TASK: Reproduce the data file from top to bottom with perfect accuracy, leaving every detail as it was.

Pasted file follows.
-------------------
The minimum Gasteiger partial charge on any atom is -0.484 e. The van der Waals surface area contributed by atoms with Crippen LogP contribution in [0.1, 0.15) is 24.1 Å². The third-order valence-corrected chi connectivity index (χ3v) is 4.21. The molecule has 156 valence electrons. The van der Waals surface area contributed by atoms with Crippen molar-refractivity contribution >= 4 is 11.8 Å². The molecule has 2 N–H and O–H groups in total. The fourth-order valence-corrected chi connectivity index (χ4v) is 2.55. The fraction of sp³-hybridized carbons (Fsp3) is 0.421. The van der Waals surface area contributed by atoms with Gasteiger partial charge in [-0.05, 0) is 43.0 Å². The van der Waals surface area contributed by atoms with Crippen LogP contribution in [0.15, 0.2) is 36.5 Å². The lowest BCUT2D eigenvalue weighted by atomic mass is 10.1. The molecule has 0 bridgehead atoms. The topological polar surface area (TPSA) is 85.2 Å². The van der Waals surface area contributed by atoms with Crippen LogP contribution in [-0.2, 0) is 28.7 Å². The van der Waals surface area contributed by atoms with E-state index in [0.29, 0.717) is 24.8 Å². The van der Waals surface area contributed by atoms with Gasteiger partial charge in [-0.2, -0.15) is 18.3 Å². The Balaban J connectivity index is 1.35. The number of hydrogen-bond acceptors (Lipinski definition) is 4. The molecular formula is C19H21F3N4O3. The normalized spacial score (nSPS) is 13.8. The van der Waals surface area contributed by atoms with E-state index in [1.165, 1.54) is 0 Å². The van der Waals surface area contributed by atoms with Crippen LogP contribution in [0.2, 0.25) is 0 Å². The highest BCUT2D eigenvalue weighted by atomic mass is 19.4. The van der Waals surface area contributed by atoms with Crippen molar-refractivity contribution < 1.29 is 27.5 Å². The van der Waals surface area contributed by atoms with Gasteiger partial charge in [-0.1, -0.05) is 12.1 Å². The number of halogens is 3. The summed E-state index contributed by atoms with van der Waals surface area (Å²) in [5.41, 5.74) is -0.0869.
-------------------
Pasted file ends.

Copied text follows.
The minimum Gasteiger partial charge on any atom is -0.484 e. The van der Waals surface area contributed by atoms with Crippen LogP contribution in [0.1, 0.15) is 24.1 Å². The third-order valence-corrected chi connectivity index (χ3v) is 4.21. The molecule has 156 valence electrons. The van der Waals surface area contributed by atoms with Crippen molar-refractivity contribution >= 4 is 11.8 Å². The molecule has 2 N–H and O–H groups in total. The fourth-order valence-corrected chi connectivity index (χ4v) is 2.55. The fraction of sp³-hybridized carbons (Fsp3) is 0.421. The van der Waals surface area contributed by atoms with Gasteiger partial charge in [-0.05, 0) is 43.0 Å². The van der Waals surface area contributed by atoms with Crippen LogP contribution in [0.15, 0.2) is 36.5 Å². The lowest BCUT2D eigenvalue weighted by atomic mass is 10.1. The molecule has 0 bridgehead atoms. The topological polar surface area (TPSA) is 85.2 Å². The van der Waals surface area contributed by atoms with Crippen LogP contribution in [-0.2, 0) is 28.7 Å². The van der Waals surface area contributed by atoms with E-state index in [0.29, 0.717) is 24.8 Å². The van der Waals surface area contributed by atoms with Gasteiger partial charge in [-0.2, -0.15) is 18.3 Å². The Balaban J connectivity index is 1.35. The number of hydrogen-bond acceptors (Lipinski definition) is 4. The molecular formula is C19H21F3N4O3. The normalized spacial score (nSPS) is 13.8. The van der Waals surface area contributed by atoms with E-state index in [1.165, 1.54) is 0 Å². The van der Waals surface area contributed by atoms with Crippen LogP contribution in [0.2, 0.25) is 0 Å². The highest BCUT2D eigenvalue weighted by atomic mass is 19.4. The van der Waals surface area contributed by atoms with Crippen molar-refractivity contribution < 1.29 is 27.5 Å². The van der Waals surface area contributed by atoms with Gasteiger partial charge in [-0.1, -0.05) is 12.1 Å². The number of halogens is 3. The summed E-state index contributed by atoms with van der Waals surface area (Å²) in [5.41, 5.74) is -0.0869.